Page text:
2. ‘The sea of Iudeu’ appears in both Irish (e.g. Mur nGuidan) and Welsh (e.g. merin Iodeo) sources. In the form from the St Andrews Foundation Legend B, Ihwdenemur, the order of generic and specific is reversed, ‘Iudeu sea’, with Iudeu perhaps used adjectivally. This structure is the same as in Slethemur, the accompanying name for the Firth of Tay. While the Legend exists as a mid-twelfth-century text, there is a much older stratum of names, both place- and personal, which goes back to the Pictish period, so Ihwdenemur may well represent a Pictish name for the Firth of Forth, just as Slethemur seems to preserve uniquely a Pictish name for the Firth of Tay.
Iudeu is generally accepted as the British name for Stirling. The evidence for this identification is most extensively set out by Kenneth Jackson (1981).7 As Jackson points out, the orthography of Middle Irish muir nGiudan (from CGSH 722.106, ‘on the mothers of the saints’) must derive from Bede’s Old English Giudi (Jackson 1981, 6 fn. 19). There are dissenting voices as to the identification of Iudeu etc. with Stirling, but on the present evidence I would accept Jackson’s identification.8
3. Forth. As mentioned above, Watson states that there is no linguistic connection between Bodotria and Forth, which first appears (in G form) as Forthin in a text which dates back to the late tenth century.9 This is probably correct, the main obstacle to making any link being the initial sound, which for Forth would have been in early Celtic, as well as in later Pictish, the semi-vowel u, whereas the forms from Classical sources clearly have initial b, representing a labial stop. Watson suggests for Forth an underlying *uo-rit-ia ‘slow-running one’. The British or Welsh reflex of this name is Werid, for which see below.
4. Scotwad (Vita S. Oswaldi) might be taken as a transmission error for *Scotwater etc. were it not for Scotorum Vadum ‘ford of the Scots’, in a late twelfth c. chronicle from Yorkshire, which A. O. Anderson identifies as the Forth (SAEC 68); while the two northern English recensions of the Anglo-Saxon Chronicle for the year 1072 have ‘æt tham Gewæde’ (MS E) and ‘ofer thæt Wæth’ (MS D), and the Annals of Waverley have ‘apud Scodwade’ (SAEC 95). All these contain variations of Old English (ge)wæd ‘ford’. If these references are indeed to the Forth, then they probably refer to the Fords of Frew west of Stirling (a view strongly argued by Breeze 1992). Alternatively there may have been confusion in an English-speaking environment between Forth and English ford ‘ford’. This confusion could only have been made by writers ignorant of the geography of east central Scotland. The matter is further complicated, however, by the unequivocal use by both Fordun and Bower of Scotiswath to refer to the Solway. In Scotichron. Bk. 2, ch. 2 (vol. 1, 170–1) Fordun writes: ‘rivers such as the Forth, which is also called the southern firth or the Scottish sea, and the river Esk, which is called Scotiswath or Solway’.10 In Scotichron. Bk. 3, ch. 7 (vol. 2, 18–19), in a description of Hadrian’s Wall, Bower himself writes: ‘extending to the river Esk, which is also at other times called Scotiswath’.11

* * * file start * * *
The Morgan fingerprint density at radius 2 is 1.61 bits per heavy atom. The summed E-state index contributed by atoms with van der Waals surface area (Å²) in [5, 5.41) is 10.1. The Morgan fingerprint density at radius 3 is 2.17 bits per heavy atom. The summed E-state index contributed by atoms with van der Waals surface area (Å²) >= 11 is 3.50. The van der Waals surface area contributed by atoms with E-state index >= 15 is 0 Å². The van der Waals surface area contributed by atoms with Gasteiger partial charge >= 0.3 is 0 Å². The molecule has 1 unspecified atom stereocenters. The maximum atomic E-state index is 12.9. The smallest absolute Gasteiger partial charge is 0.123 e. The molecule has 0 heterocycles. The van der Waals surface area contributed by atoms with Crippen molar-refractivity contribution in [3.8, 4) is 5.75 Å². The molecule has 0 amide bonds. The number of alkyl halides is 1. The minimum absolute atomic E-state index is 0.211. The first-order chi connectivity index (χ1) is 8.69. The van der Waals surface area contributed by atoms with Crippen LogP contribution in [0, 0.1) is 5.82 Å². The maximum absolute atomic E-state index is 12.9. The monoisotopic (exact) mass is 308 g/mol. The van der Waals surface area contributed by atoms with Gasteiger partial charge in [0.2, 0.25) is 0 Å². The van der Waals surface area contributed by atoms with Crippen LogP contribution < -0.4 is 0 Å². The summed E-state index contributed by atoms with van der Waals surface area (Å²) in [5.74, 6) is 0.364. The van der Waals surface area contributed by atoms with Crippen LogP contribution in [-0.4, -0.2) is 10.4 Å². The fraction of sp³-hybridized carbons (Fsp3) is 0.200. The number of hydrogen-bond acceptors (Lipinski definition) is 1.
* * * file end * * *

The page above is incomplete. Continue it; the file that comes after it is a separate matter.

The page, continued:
5. In a description of Scotland written c.1200,12 known by its opening words as De situ Albanie (‘On the lay-out of Scotland’) the Forth is referred to in four different languages. The passage, which is describing Fife, is as follows: ‘ab illa aqua optima que scottice uocata est Froch, britannice Werid, romane uero Scottewatre id est aqua Scottorum quia regna Scottorum et Anglorum diuidit et currit iuxta oppidum de Striuelin usque ad flumen aliud nobile quod uocatum est Tae’. That is: ‘from that very good water which in Gaelic is called Forth (*Froth), in British Werid, in French Scottewatre,13 that is water of the Scots, because it divides the kingdoms of the Scots and the English and runs beside the town of Stirling, as far as the other noble river which is called Tay’. This explanation of the name ‘water of the Scots’ is found also in John of Eversden’s late thirteenth-century continuation of the Chronicon e Chronicis of Florence of Worcester et al. The whole passage reads: ‘Nordhumbria est a magno flumine Humbro (vocata a rege Hunorum, Humber ibi vocato) usque ad mare Frisicum quod nunc vocatur Scotticum, quia Anglos et Scottos dividit’. That is: ‘Northumbria is from the great river Humber (named from the king of the Huns, there called Humber) as far as the Frisian Sea, which is now called the Scottish (Sea), because it divides the English and the Scots’.14